Heat Loss & Mass: Kinetic Theory Explained

• Antigone
In summary, the kinetic theory of matter explains that all matter is made up of constantly moving atoms and molecules. When heat is added to a substance, the molecules and atoms vibrate faster, causing the space between them to increase. This motion and spacing determines the state of matter. When heat leaves a substance, the molecules vibrate slower and the atoms can get closer, resulting in the matter contracting. This change in molecular motion also affects the mass of the object, but the amount of mass lost or gained is so small that it is typically ignored. Heat is not made up of photons, but it can be emitted as thermal radiation in the form of electromagnetic waves. Finally, it is important to note that while most substances expand when heat is added
Antigone
Hi

Qoutation:

"Kinetic theory of matter: All matter is made up of atoms and molecules that are constantly moving.

When heat is added to a substance, the molecules and atoms vibrate faster. As atoms vibrate faster, the space between atoms increases. The motion and spacing of the particles determines the state of matter of the substance. The end result of increased molecular motion is that the object expands and takes up more space.

Mass of the object remains the same, however. Solids, liquids and gases all expand when heat is added. When heat leaves all substances, the molecules vibrate slower. The atoms can get closer which results in the matter contracting. Again, the mass is not changed."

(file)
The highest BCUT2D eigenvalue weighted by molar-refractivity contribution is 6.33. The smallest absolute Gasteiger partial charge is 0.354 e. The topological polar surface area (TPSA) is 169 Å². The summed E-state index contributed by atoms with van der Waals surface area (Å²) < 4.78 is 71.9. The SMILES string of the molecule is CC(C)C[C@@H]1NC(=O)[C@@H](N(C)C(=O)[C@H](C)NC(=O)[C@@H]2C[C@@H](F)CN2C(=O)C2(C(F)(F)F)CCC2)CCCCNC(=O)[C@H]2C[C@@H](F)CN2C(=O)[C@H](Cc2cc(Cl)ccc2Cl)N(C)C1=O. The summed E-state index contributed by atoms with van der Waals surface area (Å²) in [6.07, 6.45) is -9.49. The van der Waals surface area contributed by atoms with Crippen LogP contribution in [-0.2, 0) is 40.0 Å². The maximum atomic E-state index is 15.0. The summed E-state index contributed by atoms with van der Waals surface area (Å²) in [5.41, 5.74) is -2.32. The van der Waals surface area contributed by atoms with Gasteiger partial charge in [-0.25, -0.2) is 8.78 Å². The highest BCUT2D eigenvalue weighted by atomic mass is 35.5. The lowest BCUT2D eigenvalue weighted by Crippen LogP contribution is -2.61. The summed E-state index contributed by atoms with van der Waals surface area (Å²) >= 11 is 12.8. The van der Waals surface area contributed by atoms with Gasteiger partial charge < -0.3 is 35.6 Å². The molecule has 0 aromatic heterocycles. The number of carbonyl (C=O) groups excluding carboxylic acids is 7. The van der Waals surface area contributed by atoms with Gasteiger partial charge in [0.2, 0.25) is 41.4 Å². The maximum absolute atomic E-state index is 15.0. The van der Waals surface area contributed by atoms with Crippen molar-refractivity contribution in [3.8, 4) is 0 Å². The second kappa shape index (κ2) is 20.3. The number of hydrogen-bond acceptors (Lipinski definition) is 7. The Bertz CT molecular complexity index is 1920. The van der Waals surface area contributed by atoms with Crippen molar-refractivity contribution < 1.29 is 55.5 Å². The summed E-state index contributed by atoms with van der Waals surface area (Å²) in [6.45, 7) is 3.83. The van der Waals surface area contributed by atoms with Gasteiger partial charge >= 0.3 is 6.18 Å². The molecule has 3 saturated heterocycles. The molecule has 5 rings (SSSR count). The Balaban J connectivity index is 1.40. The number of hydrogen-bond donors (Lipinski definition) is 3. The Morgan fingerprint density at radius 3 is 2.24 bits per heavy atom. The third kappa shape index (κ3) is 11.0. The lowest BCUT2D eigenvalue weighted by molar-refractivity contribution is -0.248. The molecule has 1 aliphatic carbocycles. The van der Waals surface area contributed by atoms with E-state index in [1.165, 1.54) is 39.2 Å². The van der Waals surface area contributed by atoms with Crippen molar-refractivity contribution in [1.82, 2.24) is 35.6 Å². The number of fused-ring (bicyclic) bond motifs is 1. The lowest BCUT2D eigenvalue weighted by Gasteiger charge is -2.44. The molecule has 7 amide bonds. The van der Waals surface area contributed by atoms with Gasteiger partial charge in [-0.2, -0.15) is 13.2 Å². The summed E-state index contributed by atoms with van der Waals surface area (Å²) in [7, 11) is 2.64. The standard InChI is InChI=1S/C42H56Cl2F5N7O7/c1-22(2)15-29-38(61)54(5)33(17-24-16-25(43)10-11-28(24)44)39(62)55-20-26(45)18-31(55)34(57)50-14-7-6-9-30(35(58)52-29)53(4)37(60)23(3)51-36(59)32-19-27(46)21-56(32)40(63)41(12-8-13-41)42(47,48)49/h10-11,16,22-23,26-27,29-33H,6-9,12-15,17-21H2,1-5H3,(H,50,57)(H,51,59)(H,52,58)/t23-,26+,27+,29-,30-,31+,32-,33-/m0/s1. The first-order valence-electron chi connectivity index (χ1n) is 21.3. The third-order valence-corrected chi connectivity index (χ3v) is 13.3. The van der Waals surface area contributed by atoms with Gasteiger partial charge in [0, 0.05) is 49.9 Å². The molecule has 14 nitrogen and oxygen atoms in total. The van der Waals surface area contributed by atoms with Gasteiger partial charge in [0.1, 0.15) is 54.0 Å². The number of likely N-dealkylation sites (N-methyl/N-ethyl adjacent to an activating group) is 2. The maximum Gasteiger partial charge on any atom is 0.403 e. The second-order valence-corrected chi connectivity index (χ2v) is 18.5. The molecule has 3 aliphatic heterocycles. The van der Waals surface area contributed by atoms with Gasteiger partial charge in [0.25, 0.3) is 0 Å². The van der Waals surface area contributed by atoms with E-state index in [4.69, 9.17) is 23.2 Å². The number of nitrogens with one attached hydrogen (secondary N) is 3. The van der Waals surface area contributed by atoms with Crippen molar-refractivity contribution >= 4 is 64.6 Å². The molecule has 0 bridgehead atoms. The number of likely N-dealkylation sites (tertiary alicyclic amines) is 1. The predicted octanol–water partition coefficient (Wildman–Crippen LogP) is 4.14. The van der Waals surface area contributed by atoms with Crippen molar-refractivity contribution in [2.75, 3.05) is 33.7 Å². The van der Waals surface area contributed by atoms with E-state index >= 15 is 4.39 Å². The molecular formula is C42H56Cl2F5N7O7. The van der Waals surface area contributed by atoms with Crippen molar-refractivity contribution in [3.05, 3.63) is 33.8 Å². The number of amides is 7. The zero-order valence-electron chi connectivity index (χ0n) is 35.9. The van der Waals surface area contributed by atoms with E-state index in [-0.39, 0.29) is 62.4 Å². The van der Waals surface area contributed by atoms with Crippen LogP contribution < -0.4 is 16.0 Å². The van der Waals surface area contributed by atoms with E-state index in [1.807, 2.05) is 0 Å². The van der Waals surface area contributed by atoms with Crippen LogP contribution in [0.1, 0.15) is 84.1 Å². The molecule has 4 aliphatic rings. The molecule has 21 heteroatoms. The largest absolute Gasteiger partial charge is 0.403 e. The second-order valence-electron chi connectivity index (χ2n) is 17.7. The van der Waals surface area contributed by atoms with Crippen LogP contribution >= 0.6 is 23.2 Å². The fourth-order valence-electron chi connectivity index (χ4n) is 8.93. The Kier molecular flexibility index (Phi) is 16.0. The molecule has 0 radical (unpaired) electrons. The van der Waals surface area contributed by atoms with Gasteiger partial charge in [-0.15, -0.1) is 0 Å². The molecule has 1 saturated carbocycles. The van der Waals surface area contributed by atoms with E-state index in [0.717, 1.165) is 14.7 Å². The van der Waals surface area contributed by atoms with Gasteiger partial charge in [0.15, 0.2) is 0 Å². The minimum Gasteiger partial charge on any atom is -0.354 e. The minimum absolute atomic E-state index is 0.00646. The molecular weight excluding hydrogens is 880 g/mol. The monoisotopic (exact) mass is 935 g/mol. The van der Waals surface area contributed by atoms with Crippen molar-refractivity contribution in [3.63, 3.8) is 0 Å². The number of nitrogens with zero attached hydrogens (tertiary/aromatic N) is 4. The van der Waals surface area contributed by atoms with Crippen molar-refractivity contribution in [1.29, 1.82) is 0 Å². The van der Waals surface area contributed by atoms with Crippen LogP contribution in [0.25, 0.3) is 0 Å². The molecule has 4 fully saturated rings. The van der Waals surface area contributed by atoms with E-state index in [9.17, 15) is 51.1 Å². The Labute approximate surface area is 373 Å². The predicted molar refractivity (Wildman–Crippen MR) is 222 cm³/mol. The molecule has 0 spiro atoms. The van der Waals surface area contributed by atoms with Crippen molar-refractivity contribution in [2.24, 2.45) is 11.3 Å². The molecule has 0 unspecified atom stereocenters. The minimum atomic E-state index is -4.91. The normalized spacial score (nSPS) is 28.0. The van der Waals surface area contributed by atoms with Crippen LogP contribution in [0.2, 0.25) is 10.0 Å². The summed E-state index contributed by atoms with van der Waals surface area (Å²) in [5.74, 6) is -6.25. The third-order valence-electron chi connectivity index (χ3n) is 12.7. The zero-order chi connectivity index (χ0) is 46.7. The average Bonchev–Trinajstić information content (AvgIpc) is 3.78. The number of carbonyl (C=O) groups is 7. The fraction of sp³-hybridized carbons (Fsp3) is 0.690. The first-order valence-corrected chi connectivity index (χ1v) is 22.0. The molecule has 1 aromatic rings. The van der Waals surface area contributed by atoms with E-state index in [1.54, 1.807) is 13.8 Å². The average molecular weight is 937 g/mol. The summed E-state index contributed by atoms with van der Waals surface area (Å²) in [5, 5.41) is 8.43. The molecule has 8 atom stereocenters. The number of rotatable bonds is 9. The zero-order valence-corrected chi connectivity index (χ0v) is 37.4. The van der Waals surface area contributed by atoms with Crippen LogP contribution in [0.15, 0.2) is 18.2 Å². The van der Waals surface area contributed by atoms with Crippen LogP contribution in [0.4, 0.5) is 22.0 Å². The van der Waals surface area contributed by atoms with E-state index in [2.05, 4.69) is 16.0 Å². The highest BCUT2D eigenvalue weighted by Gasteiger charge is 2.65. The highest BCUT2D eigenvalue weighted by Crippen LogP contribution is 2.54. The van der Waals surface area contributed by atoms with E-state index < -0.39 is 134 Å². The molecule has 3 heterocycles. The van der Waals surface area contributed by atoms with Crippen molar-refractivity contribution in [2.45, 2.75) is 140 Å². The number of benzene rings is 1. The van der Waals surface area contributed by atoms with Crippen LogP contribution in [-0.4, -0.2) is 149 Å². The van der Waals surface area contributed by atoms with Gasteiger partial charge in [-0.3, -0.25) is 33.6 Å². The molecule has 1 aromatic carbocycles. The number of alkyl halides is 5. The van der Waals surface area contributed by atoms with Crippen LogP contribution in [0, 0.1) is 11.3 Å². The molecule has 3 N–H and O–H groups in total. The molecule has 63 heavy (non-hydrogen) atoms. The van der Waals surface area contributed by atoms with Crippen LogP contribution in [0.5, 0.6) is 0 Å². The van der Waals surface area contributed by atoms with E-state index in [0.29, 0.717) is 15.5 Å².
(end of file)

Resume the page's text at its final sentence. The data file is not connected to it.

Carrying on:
I am just wondering: If matter loses heat, it loses photons (because heat is made up of photons). But if it is loosing energy, how come it isn't losing mass? What happened to E=mc2, where energy is a form of mass?

Electrons lose energy because of the resistence in different materials. This energy comes out as heat. Why would matter not lose mass when losing heat (energy)?PS. The name of the website is https://www.mansfieldct.org/Schools/MMS/staff/hand/atomsheat.htm

It does lose mass when it loses heat. If everything else is identical, a colder object has less mass than a hot one. The amount of mass lost or gained is so small that we typically ignore it though. That's probably why that site is saying the mass doesn't change.

Antigone said:
I am just wondering: If matter loses heat, it loses photons (because heat is made up of photons). But if it is losing energy, how come it isn't losing mass? What happened to E=mc2, where energy is a form of mass?